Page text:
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325px-leonard_cohen_1988_01LUMPENPROLETARIATI’m your man…  [1]

Messina

Pennyroyal Tea” (1994) by Nirvana

“Give me a Leonard Cohen afterworld/So, I can sigh eternally…”

Words fail to describe that mysterious sense of loss, driving home from work to hear someone say on KPFA that Leonard Cohen “passed away earlier this evening”.  The world has lost a voice of tender humanity and brutal honesty.  Leonard Cohen, the poet and singer-songwriter, leaves us prophetic and profound music, writing, and artwork. For the ’90s generation, it was Nirvana frontman Kurt Cobain, who also painted, who introduced most of us to Leonard Cohen by citing him in Nirvana‘s ultimate album, In Utero (1993).  Then, Trent Reznor included Leonard Cohen in his curated soundtrack for Oliver Stone‘s Natural Born Killers (1994).  After hearing “The Future” and “Waiting For The Miracle“, invoking Kurt’s lyrics about sighing eternally, we wanted to hear more from Leonard Cohen.  New generations would discover, experience, enjoy, and learn from Leonard Cohen’s impressive treasure trove of artistic, musical, and literary work.  Indeed, Leonard Cohen’s influence continues to be felt today, as many people continue to sing his songs.

Waiting For the Miracle” (1992) by Leonard Cohen

Like David Bowie with his final album, Blackstar (2016), Leonard Cohen fully confronted his mortality in his final album, You Want It Darker (2016).  Hineni, hineni.  I am ready my lord.

You Want It Darker” (2016) by Leonard Cohen

The Future” (1992) by Leonard Cohen

Hallelujah” interpreted (in 1994) by Jeff Buckley [3]

Hallelujah” (1984) by Leonard Cohen

Hallelujah” (performed live) by Leonard Cohen

Hallelujah” interpreted (c. 2004) by K.D. Lang

Hallelujah” interpreted (c. 2008) by Alexandra Burke

Hallelujah” interpreted (in 2010) by Susan Boyle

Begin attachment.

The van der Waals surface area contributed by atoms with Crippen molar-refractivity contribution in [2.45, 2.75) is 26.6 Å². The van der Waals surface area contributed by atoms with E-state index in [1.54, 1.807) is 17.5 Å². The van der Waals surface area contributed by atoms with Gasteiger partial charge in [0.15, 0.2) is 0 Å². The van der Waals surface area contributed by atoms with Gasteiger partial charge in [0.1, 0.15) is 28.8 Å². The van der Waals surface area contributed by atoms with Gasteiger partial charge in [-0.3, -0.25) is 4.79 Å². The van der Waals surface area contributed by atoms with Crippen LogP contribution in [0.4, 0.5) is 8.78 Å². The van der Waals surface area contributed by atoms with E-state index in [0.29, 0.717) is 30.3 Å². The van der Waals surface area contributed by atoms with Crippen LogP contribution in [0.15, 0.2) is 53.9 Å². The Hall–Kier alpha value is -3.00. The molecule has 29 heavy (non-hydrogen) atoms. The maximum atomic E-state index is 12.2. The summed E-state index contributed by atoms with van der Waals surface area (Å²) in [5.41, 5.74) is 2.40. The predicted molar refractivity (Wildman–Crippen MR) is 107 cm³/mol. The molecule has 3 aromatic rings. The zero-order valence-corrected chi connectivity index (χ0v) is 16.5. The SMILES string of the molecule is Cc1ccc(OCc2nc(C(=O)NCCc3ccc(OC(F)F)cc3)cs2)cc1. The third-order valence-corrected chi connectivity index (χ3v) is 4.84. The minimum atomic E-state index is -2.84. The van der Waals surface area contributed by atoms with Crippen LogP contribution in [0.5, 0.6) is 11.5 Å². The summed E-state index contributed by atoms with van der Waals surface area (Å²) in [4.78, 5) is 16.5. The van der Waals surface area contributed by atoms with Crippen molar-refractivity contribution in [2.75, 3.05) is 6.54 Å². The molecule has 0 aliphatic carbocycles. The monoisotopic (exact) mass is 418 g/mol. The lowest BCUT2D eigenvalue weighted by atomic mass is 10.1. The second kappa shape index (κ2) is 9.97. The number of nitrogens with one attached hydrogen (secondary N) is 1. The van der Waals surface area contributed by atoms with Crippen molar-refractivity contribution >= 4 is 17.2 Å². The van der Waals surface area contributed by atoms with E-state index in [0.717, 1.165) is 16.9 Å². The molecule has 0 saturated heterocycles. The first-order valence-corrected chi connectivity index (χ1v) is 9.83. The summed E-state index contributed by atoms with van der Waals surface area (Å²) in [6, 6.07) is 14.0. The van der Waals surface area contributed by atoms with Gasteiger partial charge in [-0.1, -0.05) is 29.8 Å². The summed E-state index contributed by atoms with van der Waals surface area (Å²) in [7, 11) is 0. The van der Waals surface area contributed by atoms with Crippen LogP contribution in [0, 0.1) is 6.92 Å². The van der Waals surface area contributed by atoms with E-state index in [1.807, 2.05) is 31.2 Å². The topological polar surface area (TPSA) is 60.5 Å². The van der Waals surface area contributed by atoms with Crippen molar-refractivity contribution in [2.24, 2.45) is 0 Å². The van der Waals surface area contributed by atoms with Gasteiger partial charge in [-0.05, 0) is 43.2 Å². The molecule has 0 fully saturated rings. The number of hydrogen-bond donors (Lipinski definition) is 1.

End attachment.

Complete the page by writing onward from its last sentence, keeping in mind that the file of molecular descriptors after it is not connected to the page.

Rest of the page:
I’m Your Man” (1988) by Leonard Cohen

Everybody Knows” (1988) by Leonard Cohen

Democracy” (1992) by Leonard Cohen

First We Take Manhattan” (1987) by Leonard Cohen

Hey, That’s No Way To Say Goodbye” (January 1976) by Judy Collins & Leonard Cohen [3]

***

[1]  Leonard Norman Cohen, CC GOQ (September 21, 1934 – November 7, 2016) was a Canadian singer, songwriter, musician, poet, novelist, and painter.  His work mostly explored religion, politics, isolation, sexuality, and personal relationships.[2] Cohen was inducted into both the Canadian Music Hall of Fame and the Canadian Songwriters Hall of Fame as well as the Rock and Roll Hall of Fame.  He was a Companion of the Order of Canada, the nation’s highest civilian honor.  In 2011, Cohen received one of the Prince of Asturias Awards for literature and the ninth Glenn Gould Prize.

Cohen pursued a career as a poet and novelist during the 1950s and early 1960s, and did not launch a music career until 1967, at the age of 33.  His first album, Songs of Leonard Cohen (1967), was followed by three more albums of folk music: Songs from a Room (1969), Songs of Love and Hate (1971) and New Skin for the Old Ceremony (1974).  His 1977 record Death of a Ladies’ Man was co-written and produced by Phil Spector, which was a move away from Cohen’s previous minimalist sound.  In 1979, Cohen returned with the more traditional Recent Songs, which blended his acoustic style with jazz and Oriental and Mediterranean influences.  “Hallelujah” was first released on Cohen’s studio album Various Positions in 1984.  I’m Your Man in 1988 marked Cohen’s turn to synthesized productions and remains his most popular album. In 1992, Cohen released its follow-up, The Future, which had dark lyrics and references to political and social unrest.

Cohen returned to music in 2001 with the release of Ten New Songs, which was a major hit in Canada and Europe. His eleventh album, Dear Heather, followed in 2004.  After a successful string of tours between 2008 and 2010, Cohen released three albums in the final four years of his life: Old Ideas (2012), Popular Problems (2014) and You Want It Darker (2016), the last of which was released three weeks before his death.

[2]

[3]  Judy Collins and Leonard Cohen were videotaped (to Beta-HiFi) performing the folk song “Hey, That’s No Way To Say Goodby” in Chicago, January 1976, for the PBS TV programme Soundstage.

***

[Image entitled “The singer-songwriter Leonard Cohen in Venice” by Gorupdebesanez – Own work, (CC BY-SA 3.0)]

[29 NOV 2016]

[Last modified at 14:48 PST on 30 NOV 2016]

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